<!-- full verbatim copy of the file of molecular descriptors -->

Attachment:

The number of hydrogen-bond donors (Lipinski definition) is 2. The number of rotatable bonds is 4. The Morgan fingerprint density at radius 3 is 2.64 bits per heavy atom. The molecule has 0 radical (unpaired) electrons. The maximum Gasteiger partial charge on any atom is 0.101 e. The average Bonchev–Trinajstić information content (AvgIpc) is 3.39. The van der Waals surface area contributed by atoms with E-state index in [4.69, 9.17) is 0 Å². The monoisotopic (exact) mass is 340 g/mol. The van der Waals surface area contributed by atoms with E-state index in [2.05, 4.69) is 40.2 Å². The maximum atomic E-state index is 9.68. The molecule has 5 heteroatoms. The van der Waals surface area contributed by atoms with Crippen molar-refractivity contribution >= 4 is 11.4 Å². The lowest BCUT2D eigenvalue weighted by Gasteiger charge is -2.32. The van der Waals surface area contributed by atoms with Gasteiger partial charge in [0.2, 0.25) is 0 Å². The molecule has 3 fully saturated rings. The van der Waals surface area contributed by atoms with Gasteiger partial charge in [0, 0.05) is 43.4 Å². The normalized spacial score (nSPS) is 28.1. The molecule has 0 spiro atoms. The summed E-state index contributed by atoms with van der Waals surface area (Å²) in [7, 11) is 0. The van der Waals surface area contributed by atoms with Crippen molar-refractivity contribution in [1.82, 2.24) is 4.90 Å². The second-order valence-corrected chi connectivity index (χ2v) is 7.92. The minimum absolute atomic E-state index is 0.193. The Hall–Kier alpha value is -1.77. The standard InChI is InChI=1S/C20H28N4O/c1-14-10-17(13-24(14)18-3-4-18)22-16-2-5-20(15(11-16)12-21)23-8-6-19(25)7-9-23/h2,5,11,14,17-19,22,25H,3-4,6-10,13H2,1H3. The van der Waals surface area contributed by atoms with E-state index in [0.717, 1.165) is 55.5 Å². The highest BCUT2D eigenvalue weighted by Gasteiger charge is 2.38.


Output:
The number of hydrogen-bond donors (Lipinski definition) is 2. The number of rotatable bonds is 4. The Morgan fingerprint density at radius 3 is 2.64 bits per heavy atom. The molecule has 0 radical (unpaired) electrons. The maximum Gasteiger partial charge on any atom is 0.101 e. The average Bonchev–Trinajstić information content (AvgIpc) is 3.39. The van der Waals surface area contributed by atoms with E-state index in [4.69, 9.17) is 0 Å². The monoisotopic (exact) mass is 340 g/mol. The van der Waals surface area contributed by atoms with E-state index in [2.05, 4.69) is 40.2 Å². The maximum atomic E-state index is 9.68. The molecule has 5 heteroatoms. The van der Waals surface area contributed by atoms with Crippen molar-refractivity contribution >= 4 is 11.4 Å². The lowest BCUT2D eigenvalue weighted by Gasteiger charge is -2.32. The van der Waals surface area contributed by atoms with Gasteiger partial charge in [0.2, 0.25) is 0 Å². The molecule has 3 fully saturated rings. The van der Waals surface area contributed by atoms with Gasteiger partial charge in [0, 0.05) is 43.4 Å². The normalized spacial score (nSPS) is 28.1. The molecule has 0 spiro atoms. The summed E-state index contributed by atoms with van der Waals surface area (Å²) in [7, 11) is 0. The van der Waals surface area contributed by atoms with Crippen molar-refractivity contribution in [1.82, 2.24) is 4.90 Å². The second-order valence-corrected chi connectivity index (χ2v) is 7.92. The minimum absolute atomic E-state index is 0.193. The Hall–Kier alpha value is -1.77. The standard InChI is InChI=1S/C20H28N4O/c1-14-10-17(13-24(14)18-3-4-18)22-16-2-5-20(15(11-16)12-21)23-8-6-19(25)7-9-23/h2,5,11,14,17-19,22,25H,3-4,6-10,13H2,1H3. The van der Waals surface area contributed by atoms with E-state index in [0.717, 1.165) is 55.5 Å². The highest BCUT2D eigenvalue weighted by Gasteiger charge is 2.38.